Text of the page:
STUDENTS’ PERCEPTIONS OF TEACHER INSTRUMENTAL SUPPORT AS A PREDICTOR OF MOTIVATION IN READING AND MATH AND ACHIEVEMENT FROM SECOND THROUGH TWELFTH GRADE
Mason-Singh, Amanda Marie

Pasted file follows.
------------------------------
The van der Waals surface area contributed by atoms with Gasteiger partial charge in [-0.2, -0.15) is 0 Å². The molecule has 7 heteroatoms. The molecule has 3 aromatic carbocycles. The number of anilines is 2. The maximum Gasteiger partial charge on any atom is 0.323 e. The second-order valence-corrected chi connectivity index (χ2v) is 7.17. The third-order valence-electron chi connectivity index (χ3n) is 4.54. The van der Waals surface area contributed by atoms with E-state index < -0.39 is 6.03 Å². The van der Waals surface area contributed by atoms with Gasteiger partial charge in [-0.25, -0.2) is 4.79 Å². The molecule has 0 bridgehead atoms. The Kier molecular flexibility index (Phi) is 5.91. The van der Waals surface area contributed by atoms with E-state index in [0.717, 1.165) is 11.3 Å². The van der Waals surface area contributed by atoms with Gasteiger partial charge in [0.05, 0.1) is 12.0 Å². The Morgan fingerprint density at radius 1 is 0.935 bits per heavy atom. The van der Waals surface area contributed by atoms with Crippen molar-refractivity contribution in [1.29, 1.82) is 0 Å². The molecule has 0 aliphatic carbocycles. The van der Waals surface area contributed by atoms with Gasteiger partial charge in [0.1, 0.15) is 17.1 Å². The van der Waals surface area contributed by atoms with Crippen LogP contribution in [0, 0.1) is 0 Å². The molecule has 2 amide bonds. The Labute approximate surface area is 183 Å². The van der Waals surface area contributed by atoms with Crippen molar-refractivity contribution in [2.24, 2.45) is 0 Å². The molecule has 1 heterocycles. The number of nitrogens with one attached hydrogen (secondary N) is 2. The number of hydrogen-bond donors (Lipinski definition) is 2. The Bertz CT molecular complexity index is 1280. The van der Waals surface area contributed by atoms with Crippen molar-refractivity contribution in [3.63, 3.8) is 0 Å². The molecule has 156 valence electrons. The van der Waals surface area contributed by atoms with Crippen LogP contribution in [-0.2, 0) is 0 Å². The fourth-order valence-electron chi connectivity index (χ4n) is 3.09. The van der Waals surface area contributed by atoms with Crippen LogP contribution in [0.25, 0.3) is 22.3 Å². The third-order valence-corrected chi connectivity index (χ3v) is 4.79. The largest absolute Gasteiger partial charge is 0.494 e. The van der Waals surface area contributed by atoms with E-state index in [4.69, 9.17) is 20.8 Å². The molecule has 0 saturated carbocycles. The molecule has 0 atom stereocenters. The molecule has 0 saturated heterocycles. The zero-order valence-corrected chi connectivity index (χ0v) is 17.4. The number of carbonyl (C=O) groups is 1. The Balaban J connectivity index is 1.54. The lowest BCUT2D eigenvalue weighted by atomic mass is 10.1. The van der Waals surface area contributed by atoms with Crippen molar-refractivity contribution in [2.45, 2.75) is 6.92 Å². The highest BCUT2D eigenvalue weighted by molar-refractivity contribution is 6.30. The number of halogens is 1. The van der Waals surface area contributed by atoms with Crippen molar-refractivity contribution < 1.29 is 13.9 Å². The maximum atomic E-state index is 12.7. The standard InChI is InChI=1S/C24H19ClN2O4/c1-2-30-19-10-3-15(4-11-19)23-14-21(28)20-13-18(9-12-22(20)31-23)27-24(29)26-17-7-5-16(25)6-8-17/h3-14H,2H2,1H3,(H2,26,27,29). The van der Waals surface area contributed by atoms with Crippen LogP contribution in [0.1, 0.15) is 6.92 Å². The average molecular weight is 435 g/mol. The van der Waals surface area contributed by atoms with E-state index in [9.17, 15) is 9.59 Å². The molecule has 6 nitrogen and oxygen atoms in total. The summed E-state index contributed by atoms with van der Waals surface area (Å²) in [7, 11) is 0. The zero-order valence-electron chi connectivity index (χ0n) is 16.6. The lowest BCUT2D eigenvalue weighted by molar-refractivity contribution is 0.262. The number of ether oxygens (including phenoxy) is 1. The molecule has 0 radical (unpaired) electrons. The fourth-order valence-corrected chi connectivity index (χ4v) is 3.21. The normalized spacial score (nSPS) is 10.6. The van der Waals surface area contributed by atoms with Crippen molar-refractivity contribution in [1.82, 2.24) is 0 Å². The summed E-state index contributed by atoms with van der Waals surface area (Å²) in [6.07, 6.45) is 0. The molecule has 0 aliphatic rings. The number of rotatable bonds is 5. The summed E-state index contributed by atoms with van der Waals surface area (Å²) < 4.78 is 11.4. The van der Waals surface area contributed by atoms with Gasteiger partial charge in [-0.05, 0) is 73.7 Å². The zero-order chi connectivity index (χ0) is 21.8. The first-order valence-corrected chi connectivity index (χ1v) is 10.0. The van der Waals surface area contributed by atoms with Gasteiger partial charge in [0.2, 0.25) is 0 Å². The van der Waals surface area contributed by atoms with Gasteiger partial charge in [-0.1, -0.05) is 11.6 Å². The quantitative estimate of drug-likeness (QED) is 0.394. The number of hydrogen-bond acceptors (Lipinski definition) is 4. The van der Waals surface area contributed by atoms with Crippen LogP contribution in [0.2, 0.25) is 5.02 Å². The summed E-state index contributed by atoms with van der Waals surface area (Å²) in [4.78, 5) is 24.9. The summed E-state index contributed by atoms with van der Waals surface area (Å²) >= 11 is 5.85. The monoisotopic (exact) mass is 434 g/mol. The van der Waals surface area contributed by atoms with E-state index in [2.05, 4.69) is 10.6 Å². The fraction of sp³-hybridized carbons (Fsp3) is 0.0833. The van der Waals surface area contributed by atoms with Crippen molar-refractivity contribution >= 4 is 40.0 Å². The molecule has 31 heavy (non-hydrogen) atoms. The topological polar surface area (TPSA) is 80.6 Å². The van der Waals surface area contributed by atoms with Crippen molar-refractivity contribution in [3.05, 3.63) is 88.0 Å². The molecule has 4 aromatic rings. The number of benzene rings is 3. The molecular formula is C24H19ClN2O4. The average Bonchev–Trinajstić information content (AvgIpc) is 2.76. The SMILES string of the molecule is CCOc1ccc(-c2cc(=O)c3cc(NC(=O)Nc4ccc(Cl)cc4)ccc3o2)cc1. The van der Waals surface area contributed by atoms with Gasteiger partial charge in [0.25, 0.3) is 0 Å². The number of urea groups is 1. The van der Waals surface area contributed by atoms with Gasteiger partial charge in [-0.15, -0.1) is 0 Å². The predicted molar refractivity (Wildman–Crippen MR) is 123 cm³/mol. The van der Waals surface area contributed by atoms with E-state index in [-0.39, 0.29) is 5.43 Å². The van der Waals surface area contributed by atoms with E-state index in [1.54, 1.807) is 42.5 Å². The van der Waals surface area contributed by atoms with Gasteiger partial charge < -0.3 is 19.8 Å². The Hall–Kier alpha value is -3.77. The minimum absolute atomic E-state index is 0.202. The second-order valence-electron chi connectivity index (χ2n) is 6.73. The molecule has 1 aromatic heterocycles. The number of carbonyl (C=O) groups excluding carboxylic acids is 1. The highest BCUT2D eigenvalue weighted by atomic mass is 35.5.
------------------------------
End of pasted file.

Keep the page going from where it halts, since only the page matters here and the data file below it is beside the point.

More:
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In this study, relations among students’ perceptions of instrumental help/support from their teachers and their reading and math ability beliefs, subjective task values, and academic grades, were explored from elementary through high school. These relations were examined in an overall sample of 1,062 students from the Childhood and Beyond (CAB) study dataset, a cohort-sequential study that followed students from elementary to high school and beyond. Multi-group structural equation model (SEM) analyses were used to explore these relations in adjacent grade pairs (e.g., second grade to third grade) in elementary school and from middle school through high school separately for males and females. In addition, multi-group latent growth curve (LGC) analyses were used to explore the associations among change in the variables of interest from middle school through high school separately for males and females. The results showed that students’ perceptions of instrumental help from teachers significantly positively predicted: (a) students’ math ability beliefs and reading and math task values in elementary school within the same grade for both girls and boys, and (b) students’ reading and math ability beliefs, reading and math task values, and GPA in middle and high school within the same grade for both girls and boys. Overall, students’ perceptions of instrumental help from teachers more consistently predicted ability beliefs and task values in the academic domain of math than in the academic domain of reading. Although there were some statistically significant differences in the models for girls and boys, the direction and strength of the relations in the models were generally similar for both girls and boys. The implications for these findings and suggestions for future research are discussed.